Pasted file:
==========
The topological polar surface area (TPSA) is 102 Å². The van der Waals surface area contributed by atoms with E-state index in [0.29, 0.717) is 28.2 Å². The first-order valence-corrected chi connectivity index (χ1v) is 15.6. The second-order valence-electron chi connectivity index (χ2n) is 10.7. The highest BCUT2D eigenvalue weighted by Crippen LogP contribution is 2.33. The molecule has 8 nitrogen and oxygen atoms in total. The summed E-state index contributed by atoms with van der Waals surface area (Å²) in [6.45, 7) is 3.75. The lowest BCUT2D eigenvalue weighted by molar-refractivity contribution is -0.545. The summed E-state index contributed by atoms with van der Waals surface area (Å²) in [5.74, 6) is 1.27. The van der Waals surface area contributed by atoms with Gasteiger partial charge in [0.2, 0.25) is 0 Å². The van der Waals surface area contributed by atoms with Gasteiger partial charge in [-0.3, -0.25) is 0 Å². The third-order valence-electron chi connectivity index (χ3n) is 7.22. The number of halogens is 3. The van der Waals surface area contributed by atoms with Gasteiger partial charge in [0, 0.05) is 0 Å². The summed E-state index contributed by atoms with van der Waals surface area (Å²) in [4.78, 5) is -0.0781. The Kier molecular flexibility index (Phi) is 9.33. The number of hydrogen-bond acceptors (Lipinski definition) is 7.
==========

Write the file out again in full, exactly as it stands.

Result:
The topological polar surface area (TPSA) is 102 Å². The van der Waals surface area contributed by atoms with E-state index in [0.29, 0.717) is 28.2 Å². The first-order valence-corrected chi connectivity index (χ1v) is 15.6. The second-order valence-electron chi connectivity index (χ2n) is 10.7. The highest BCUT2D eigenvalue weighted by Crippen LogP contribution is 2.33. The molecule has 8 nitrogen and oxygen atoms in total. The summed E-state index contributed by atoms with van der Waals surface area (Å²) in [6.45, 7) is 3.75. The lowest BCUT2D eigenvalue weighted by molar-refractivity contribution is -0.545. The summed E-state index contributed by atoms with van der Waals surface area (Å²) in [5.74, 6) is 1.27. The van der Waals surface area contributed by atoms with Gasteiger partial charge in [0.2, 0.25) is 0 Å². The van der Waals surface area contributed by atoms with Gasteiger partial charge in [-0.3, -0.25) is 0 Å². The third-order valence-electron chi connectivity index (χ3n) is 7.22. The number of halogens is 3. The van der Waals surface area contributed by atoms with Gasteiger partial charge in [0, 0.05) is 0 Å². The summed E-state index contributed by atoms with van der Waals surface area (Å²) in [4.78, 5) is -0.0781. The Kier molecular flexibility index (Phi) is 9.33. The number of hydrogen-bond acceptors (Lipinski definition) is 7.